Contaminated Vegetable is Dangerous – Physician Assistant

Contaminated Vegetable is Dangerous – Physician Assistant

Tema-Ghana, June 20, CDA Consult – In order to lower their chance of developing typhoid fever, Mr. Rocky Tettedzie, a Physician Assistant at the Pleasant Medical Centre in Ashaiman-Middle East, has given the general public advice to thoroughly wash their vegetables.

He went on to say that some vegetable growers have turned to planting close to drains and watering their crops with drain water because there aren’t enough irrigation facilities, which exposes consumers to a variety of illnesses.

This was stated by Mr. Tettedzie during the weekly “Your Health! Our Collective Responsibility! An effort of the Tema Regional Office of the Ghana News Agency aimed at encouraging health-related communication and creating a forum for the transmission of health information to impact individuals’ personal health decisions through better health literacy.

The public health advocacy platform “Your Health! Our Collective Responsibility” was created by the Ghana News Agency’s Tema Regional Office to look at the elements of four different health communication strategies: informing, instructing, convincing, and promoting.

In response to a question about how to handle such vegetables to prevent consuming potentially contaminated vegetables that could cause typhoid, the Physician Assistant at Pleasant Medical Centre explained that typhoid-causing bacteria would mostly dwell on the vegetable, which effect could be reduced through proper washing before consumption.

He stated that clean water must first be used to wash the veggies, and that before touching the vegetables, the person cleaning them must wash their hands with soap under running water.

He went on to say that in order to achieve a thorough wash, salt or vinegar should also be applied, explaining that doing so would destroy the bacteria and stop typhoid fever from being transmitted to the person eating the vegetable.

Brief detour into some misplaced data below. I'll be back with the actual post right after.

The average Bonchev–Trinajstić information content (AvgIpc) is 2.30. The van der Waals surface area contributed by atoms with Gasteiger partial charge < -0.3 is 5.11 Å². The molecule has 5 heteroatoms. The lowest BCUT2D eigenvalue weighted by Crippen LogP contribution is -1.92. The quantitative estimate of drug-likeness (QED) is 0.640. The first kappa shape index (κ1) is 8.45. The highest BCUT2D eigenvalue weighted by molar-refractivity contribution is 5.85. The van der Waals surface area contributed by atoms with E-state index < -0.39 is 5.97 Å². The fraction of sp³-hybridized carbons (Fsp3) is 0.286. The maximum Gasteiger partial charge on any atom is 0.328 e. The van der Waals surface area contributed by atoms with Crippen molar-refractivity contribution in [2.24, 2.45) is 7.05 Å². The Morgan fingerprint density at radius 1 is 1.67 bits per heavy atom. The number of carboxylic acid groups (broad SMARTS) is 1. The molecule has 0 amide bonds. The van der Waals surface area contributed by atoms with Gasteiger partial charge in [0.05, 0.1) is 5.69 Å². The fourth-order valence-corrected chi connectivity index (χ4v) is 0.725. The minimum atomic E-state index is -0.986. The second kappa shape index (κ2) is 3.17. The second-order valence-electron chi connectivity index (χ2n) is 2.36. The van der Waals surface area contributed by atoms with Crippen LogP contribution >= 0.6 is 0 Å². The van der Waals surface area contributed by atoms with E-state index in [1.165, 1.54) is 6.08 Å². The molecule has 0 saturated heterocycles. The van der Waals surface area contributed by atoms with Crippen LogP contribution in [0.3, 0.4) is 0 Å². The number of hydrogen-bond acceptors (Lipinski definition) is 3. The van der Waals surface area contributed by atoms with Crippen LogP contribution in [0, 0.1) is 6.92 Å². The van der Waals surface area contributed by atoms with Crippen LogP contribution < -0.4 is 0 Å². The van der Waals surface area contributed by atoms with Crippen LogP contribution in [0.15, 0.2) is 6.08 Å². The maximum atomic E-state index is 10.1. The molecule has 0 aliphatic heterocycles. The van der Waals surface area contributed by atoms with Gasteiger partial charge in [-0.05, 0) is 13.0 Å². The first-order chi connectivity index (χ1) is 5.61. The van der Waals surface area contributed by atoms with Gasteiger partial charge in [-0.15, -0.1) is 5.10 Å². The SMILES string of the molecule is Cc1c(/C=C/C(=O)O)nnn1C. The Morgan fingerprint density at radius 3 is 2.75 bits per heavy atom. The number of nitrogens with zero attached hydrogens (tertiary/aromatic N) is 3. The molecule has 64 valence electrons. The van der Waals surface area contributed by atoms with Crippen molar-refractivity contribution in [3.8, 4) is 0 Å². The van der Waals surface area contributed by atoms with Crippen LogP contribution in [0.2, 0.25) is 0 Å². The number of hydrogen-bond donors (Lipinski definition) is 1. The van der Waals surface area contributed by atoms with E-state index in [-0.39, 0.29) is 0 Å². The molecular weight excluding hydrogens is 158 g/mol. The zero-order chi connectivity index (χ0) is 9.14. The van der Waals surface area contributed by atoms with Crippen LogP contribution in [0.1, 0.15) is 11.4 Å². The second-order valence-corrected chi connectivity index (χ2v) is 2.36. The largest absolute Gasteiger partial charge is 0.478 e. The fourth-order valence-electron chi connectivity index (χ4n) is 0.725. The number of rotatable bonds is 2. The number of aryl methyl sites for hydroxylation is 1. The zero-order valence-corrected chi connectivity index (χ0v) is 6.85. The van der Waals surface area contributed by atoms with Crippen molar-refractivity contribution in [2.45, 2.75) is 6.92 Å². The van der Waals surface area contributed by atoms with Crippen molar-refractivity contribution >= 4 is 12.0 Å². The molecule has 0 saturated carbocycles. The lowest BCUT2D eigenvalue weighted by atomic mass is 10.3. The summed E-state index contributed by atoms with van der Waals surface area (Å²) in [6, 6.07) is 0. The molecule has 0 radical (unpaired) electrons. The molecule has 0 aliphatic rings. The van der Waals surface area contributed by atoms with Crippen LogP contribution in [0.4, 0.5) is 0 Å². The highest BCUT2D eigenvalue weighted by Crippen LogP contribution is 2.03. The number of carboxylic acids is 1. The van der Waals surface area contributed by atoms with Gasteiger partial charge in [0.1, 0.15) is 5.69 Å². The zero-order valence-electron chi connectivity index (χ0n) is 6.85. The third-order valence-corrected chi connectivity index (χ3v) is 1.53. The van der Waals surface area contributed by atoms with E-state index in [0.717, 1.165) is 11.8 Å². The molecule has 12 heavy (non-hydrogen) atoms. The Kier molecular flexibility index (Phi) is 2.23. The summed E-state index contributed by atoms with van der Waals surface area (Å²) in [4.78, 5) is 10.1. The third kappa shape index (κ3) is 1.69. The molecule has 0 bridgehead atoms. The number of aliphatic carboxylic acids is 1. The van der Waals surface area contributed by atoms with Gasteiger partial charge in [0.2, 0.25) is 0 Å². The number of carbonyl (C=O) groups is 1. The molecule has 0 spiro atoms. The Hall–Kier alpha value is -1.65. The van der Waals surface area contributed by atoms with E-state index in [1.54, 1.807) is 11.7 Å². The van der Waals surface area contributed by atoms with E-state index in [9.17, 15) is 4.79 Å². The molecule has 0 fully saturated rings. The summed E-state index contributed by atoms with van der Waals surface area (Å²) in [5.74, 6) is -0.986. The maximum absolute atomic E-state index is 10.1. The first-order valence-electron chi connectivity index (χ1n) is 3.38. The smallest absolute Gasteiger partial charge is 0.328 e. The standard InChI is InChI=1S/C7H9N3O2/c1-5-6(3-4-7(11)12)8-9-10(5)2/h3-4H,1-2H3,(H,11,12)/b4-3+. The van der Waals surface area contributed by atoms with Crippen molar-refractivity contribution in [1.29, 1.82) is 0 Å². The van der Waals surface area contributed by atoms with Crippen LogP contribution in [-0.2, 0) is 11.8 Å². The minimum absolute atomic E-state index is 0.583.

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Additionally, Mr. Tettedzie urged customers to pay attention to where they get their meals, saying they should feel confident doing so or, if possible, cook it at home and bring it with them to work.

Mr. Tettedzie discussed typhoid, a potentially fatal bacterial disease that can be transmitted either directly via contact with human carriers or indirectly through the consumption and drinking of contaminated food or water.

The disease, he continued, has symptoms that are comparable to those of malaria and other infections and has an incubation period of seven to twenty-one days, though some people may exhibit signs as soon as three days after being exposed due to the amount of germs in them.

Before beginning to take pharmaceuticals, the public was encouraged by the physician assistant to always go to the hospital for medical tests. The physician assistant explained that a condition like typhoid could only be accurately detected by such tests, which may include blood and stool cultures.

The Pleasant Medical Center’s Operations Manager, Mr. Aaron Mensah, advocated for proper handling and disposal of medical waste.

Mr. Francis Ameyibor, Regional Manager of Ghana News Agency in Tema, appealed for health awareness, especially in what “we eat, drink, and source; we must be conscious of unhealthy lifestyles and their implications and avoid them.”

Mr. Ameyibor also issued a warning regarding the rise in sedentary behaviours and inactivity that are connected to our modern way of life. New forms of transportation, sat work environments, and other innovations all suggest that we are less active.

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